Pediatric Surgery International

, Volume 28, Issue 6, pp 563–570 | Cite as

The 100 most-cited articles in Pediatric Surgery International

  • Elke Ruttenstock
  • Florian Friedmacher
  • Michael E. Höllwarth
  • Arnold G. Coran
  • Prem PuriEmail author
Original Article



Citation analysis within specific journals and subject areas has become a popular method to assess the impact of a journal, article or author. To date, only a few evaluations of citation reports have been published in the field of pediatric surgery. Twenty-six years after its inception, Pediatric Surgery International (PSI) is a firmly established journal in pediatric surgery. The aim of this study was to identify, analyze and categorize the characteristics of the 100 most-cited articles published in PSI since its founding in 1986.


The Web of KnowledgeSM, hosted by the Institute for Scientific Information, was searched with the all-database function for the 100 most-cited articles in PSI published from 1986 to the present. Each article was reviewed and the following parameters were recorded: number of citations, type of article, topic, year of publication, country of origin, institution and authorship.


Between 1986 and 2012, 4,907 articles were published in PSI and 3,608 (73.53 %) of these were cited at least once. The 100 most-cited articles received a total of 3,309 citations with a mean of 33.09 (range 24–81). These articles were published between 1987 and 2007, with 73 articles published after 1997. Leading countries were USA (n = 15), Australia (n = 12), UK (n = 9) and Ireland (n = 9). Articles were categorized as followed: 92 original articles, 5 reviews and 3 case reports. 84 articles derived from clinical research and 16 derived from basic science. The most prolific authors were from 7 different institutions and published 37 articles, which received 1,213 (36.66 %) citations.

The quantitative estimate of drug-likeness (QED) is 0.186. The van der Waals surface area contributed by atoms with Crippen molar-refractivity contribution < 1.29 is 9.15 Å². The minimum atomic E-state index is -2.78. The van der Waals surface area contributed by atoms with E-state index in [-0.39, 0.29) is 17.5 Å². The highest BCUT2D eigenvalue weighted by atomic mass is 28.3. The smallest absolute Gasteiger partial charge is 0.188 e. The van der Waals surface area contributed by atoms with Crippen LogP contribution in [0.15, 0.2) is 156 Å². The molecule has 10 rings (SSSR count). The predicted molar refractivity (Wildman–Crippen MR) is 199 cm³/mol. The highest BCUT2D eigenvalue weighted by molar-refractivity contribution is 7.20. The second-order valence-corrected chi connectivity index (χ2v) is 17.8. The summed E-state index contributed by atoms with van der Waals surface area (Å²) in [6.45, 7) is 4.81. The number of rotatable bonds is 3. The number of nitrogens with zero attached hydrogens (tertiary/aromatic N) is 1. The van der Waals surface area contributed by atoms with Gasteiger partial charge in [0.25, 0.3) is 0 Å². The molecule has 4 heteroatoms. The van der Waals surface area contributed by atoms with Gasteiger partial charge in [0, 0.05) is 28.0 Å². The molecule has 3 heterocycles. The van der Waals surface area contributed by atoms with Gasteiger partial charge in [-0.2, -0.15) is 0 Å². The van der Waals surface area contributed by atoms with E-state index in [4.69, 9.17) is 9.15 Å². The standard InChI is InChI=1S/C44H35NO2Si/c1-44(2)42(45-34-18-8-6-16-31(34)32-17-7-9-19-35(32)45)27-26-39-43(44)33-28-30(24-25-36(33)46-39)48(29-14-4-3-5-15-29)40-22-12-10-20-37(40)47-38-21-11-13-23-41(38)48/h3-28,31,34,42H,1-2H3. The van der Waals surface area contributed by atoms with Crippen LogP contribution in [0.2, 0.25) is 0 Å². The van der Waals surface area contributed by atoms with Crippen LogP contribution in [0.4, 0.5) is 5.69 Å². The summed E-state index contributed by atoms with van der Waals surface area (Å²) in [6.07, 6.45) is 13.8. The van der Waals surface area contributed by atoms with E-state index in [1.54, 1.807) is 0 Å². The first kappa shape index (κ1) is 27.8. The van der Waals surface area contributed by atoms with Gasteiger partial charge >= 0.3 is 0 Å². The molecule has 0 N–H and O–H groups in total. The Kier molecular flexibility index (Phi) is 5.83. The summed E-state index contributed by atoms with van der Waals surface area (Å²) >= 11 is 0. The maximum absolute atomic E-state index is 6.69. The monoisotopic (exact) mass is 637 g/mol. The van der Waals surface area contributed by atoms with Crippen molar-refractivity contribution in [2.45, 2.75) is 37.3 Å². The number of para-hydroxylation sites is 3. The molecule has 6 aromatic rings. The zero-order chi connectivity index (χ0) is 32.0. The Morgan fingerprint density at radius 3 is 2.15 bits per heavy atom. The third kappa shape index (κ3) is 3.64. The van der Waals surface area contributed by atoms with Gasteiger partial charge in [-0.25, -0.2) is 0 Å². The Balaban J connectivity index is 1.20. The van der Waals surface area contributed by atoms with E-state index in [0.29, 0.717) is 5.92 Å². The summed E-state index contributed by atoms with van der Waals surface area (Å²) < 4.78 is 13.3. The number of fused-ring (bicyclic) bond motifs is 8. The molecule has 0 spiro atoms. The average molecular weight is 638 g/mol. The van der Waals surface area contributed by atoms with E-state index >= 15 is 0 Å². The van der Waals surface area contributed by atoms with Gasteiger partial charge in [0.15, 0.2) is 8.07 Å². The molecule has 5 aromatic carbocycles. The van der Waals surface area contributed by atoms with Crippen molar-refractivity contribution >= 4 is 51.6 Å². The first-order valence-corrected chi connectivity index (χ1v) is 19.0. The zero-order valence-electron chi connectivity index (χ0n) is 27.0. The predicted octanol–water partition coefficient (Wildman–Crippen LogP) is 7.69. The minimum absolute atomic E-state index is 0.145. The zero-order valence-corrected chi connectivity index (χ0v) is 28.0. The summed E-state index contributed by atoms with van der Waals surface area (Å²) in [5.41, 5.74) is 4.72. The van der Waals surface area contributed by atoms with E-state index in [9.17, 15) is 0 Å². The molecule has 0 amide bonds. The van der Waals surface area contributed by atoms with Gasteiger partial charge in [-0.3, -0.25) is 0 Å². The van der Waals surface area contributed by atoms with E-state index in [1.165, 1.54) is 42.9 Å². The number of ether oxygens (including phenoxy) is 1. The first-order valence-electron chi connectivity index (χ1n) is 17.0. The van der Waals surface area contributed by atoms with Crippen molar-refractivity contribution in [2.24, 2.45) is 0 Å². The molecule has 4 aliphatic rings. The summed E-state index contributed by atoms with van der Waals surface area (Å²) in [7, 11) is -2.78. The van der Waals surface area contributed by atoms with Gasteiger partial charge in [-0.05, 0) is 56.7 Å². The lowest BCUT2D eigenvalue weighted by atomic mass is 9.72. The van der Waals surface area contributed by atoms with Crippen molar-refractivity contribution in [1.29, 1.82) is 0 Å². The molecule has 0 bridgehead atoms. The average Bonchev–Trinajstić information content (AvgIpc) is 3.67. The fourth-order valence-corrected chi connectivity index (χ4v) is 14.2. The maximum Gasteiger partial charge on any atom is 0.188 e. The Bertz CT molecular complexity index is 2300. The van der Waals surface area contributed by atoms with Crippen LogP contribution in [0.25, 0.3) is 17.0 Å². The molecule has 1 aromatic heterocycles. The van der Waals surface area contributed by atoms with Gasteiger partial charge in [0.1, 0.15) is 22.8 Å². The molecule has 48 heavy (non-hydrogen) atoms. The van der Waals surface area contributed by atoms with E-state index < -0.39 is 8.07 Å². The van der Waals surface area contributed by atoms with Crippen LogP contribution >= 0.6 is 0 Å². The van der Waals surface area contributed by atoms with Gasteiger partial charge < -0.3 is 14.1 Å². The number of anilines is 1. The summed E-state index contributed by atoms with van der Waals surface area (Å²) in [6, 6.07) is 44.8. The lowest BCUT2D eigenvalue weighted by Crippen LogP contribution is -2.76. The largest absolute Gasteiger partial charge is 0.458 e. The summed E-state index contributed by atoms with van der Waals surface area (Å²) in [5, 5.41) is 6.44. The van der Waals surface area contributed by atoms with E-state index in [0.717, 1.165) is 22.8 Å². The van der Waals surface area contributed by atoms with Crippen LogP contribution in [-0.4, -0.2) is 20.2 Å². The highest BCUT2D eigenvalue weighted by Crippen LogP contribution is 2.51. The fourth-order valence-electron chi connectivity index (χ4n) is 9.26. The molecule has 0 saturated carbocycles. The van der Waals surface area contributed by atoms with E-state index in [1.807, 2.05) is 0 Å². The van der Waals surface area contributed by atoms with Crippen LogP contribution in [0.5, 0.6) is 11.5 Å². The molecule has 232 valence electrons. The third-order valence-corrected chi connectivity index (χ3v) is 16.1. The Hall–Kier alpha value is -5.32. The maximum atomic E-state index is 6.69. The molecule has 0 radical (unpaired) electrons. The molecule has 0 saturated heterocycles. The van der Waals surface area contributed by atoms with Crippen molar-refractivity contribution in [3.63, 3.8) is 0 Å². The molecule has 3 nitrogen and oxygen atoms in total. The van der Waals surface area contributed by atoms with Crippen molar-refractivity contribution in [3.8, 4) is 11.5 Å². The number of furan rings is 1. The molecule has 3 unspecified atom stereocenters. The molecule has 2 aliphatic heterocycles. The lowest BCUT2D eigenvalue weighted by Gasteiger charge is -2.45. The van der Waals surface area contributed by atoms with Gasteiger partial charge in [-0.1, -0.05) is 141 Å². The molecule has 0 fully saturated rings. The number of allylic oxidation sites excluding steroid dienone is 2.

The 100 most-cited articles published in PSI were predominately original articles from English-speaking countries dealing with clinical topics. This analysis may be of value to the editorial board and authors by providing some insights into what types of manuscripts appear to be of interest to the reading audience of PSI.


Citation analysis Article Author Pediatric surgery 


  1. 1.
    Evers JL (2010) 100 papers to read before you die. Hum Reprod 25(1):2–5PubMedCrossRefGoogle Scholar
  2. 2.
    Moed HF (2009) New developments in the use of citation analysis in research evaluation. Arch Immunol Ther Exp (Warsz) 57(1):13–18CrossRefGoogle Scholar
  3. 3.
    Callaham M, Wears RL, Weber E (2002) Journal prestige, publication bias, and other characteristics associated with citation of published studies in peer-reviewed journals. JAMA 287(21):2847–2850PubMedCrossRefGoogle Scholar
  4. 4.
    Jones AW (2005) Creme de la creme in forensic science and legal medicine. The most highly cited articles, authors and journals 1981–2003. Int J Legal Med 119(2):59–65PubMedCrossRefGoogle Scholar
  5. 5.
    Cheek J, Garnham B, Quan J (2006) What’s in a number? Issues in providing evidence of impact and quality of research(ers). Qual Health Res 16(3):423–435PubMedCrossRefGoogle Scholar
  6. 6.
    Baltussen A, Kindler CH (2004) Citation classics in anesthetic journals. Anesth Analg 98(2):443–451 (table of contents)PubMedCrossRefGoogle Scholar
  7. 7.